Q: We live in Iowa and we’re bothered when we hear people say “these ones,” as in “Do you want these ones?” or “These ones are for sale.” Is this acceptable English?
A: Let’s begin by looking at the singular version: “this one.”
The main part (or head) of the phrase is “one” (an indefinite pronoun, not the number 1), modified by “this” (a demonstrative adjective). Together they form a noun phrase: “I like this one.”
Logically, the plural form of this noun phrase would be “these ones.” And logically, we can’t see any reason why this would be grammatically incorrect. “Which ones do I like? I like these ones.”
The chief argument against “these ones” is that “these” alone would suffice (“I like these”). But the same objection could be made against the singular form: Instead of “I like this one,” you could simply say “I like this.” So that argument isn’t convincing.
Now, we have to admit that to our ears “these ones” sounds like a childish usage. We never say or write “these ones” (or “those ones”). But our prejudice against it doesn’t make it grammatically incorrect.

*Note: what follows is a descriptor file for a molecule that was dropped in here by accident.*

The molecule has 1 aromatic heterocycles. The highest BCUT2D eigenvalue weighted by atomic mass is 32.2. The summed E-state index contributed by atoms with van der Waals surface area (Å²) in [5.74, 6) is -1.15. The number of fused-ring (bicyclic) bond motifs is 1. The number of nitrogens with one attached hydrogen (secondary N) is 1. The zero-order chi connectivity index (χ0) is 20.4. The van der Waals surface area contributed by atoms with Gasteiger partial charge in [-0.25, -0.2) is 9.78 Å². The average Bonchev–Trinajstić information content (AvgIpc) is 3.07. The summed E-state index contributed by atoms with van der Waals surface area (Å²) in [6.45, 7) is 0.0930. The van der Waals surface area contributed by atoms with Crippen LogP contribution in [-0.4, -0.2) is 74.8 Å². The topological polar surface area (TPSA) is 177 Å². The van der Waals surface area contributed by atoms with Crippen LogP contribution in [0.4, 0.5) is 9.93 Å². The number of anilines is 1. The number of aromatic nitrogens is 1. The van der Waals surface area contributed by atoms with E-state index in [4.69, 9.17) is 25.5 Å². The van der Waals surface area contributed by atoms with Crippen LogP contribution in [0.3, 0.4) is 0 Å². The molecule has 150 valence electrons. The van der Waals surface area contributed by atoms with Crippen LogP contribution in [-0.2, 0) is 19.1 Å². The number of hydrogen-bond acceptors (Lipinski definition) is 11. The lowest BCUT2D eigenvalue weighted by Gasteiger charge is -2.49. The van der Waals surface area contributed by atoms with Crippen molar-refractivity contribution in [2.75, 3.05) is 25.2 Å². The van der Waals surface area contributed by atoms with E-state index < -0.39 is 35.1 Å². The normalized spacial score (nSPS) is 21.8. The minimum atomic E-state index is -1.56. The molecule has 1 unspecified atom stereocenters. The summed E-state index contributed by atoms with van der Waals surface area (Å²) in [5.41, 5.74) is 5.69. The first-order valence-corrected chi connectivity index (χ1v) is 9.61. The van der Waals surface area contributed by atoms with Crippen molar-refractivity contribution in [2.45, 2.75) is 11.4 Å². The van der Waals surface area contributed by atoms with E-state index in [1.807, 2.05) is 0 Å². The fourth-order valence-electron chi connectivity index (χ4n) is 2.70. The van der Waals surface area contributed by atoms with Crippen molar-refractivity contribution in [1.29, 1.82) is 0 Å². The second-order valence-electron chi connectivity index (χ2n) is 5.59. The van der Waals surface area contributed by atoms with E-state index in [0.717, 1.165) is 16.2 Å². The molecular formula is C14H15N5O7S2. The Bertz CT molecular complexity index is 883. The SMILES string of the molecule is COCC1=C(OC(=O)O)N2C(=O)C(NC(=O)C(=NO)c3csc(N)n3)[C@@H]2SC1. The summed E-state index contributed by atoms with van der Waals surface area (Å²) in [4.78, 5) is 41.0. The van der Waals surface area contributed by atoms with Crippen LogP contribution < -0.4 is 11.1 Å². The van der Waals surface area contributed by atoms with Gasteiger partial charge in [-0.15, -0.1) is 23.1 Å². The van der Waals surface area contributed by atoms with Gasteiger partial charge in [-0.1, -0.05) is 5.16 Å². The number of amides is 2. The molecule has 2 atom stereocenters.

The linguist Arnold Zwicky, writing on the Language Log, says that apparently the use of “these ones” is widespread in Britain, where it’s not considered odd or nonstandard at all.
The situation is less clear in our neck of the woods. Is it acceptable in the US or not?
Educated users of the language seem to differ, and your opinion many depend on where you grew up, according to Zwicky.
”It’s possible that in North America ‘these/those ones’ is a variant in the gray area between standard and nonstandard – fully acceptable to educated middle-class speakers in some areas, but not fully acceptable, though not actually stigmatized, to such people in other areas,” he writes.
Like many questions of English usage, this one has a fuzzy answer. We can’t find any evidence that “these ones” is grammatically incorrect. The only reason to discourage it is that many – perhaps most – Americans find it objectionable.